TO CAMPAIGN OR NOT TO CAMPAIGN – WHY I HAVE DECIDED TO GET INVOLVED
As you will know, there are two connecting strands to the work
people and places does. We send volunteers on placements where their skills and experience have been carefully matched to local needs, and we campaign for responsible practice in volunteer tourism – and both these categories have been reflected in awards people and places have won, for Best Volunteer Organisation and
Up until now I have preferred to focus my time and energy on the volunteering side of things, helping our local partners identify needs and helping to prepare volunteers to do their bit to meet these needs. I have not wanted to get involved in the campaigning side of our work as I am personally uncomfortable with the rather negative and critical connotations of some forms of campaigning (not necessarily ours) and I prefer to focus on the positives of trying to make our volunteer placements as successful as possible for all concerned. However I have always taken an interest in the issues raised through our campaigning, particularly those involving children and child protection. I have therefore followed with interest all the publicity around the negative impact of volunteers working in, and foreigners supporting, children in orphanages. One of the articles published as part of a recent ‘blogging blitz’ on the dangers of orphanage tourism really made me think. The writer of the article was talking specifically about student volunteers going to orphanages as part of a gap year experience, and he made the point that we are wrong to criticise these young people for taking part in a misguided form of volunteering because we have never taught them that it’s an inappropriate thing to do. As a teacher that really struck a chord, and fits in exactly with my views – I don’t want to criticise bad practice but I do want to raise awareness about what some of the issues are and how to make good choices when volunteering or supporting people in developing countries.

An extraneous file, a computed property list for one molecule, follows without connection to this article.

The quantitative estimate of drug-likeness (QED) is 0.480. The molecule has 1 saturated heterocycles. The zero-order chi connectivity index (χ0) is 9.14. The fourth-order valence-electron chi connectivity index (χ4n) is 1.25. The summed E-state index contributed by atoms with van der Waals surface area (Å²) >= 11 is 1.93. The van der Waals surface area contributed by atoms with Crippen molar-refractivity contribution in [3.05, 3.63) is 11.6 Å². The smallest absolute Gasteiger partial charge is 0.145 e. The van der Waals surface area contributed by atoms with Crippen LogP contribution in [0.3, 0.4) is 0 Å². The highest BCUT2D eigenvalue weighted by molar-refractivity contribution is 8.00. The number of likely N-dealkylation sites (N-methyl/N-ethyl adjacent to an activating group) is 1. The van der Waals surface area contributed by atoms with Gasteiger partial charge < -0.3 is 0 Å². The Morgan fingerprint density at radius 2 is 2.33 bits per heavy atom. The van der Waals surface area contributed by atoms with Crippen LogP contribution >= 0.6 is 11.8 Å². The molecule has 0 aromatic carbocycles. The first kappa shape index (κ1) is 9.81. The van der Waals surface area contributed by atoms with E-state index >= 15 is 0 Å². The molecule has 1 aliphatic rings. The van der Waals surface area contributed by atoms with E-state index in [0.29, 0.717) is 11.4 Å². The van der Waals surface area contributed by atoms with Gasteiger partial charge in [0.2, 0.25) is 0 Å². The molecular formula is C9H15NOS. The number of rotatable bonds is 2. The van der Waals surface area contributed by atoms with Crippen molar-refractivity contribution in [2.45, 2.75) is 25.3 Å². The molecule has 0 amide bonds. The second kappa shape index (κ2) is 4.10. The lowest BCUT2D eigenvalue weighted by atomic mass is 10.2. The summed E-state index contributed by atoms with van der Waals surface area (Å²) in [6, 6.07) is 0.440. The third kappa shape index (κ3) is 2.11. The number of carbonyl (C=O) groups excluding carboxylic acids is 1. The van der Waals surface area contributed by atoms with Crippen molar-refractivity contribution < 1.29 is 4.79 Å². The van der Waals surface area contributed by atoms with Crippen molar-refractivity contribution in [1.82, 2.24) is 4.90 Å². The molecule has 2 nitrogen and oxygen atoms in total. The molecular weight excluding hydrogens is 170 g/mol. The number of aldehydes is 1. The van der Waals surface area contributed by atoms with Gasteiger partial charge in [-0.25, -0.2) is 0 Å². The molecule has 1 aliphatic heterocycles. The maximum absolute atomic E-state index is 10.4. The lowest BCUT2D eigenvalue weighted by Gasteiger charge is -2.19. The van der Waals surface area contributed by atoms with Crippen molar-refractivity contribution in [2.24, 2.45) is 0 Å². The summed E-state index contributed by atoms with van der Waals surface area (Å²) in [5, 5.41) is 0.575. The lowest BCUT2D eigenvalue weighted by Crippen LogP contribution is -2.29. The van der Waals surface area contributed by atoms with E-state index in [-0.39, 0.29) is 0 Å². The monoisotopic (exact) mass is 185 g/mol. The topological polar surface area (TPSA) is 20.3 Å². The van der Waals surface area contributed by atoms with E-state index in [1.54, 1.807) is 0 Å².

In fact, having once thought this, I now feel it would be irresponsible of me to know something about the issues and not to spread the word.
“The challenge is certainly not to stop supporting children in developing countries – the need has not decreased – but to make sure we are doing this in ways that genuinely help and are not designed simply to make us feel good – and that requires real thought.”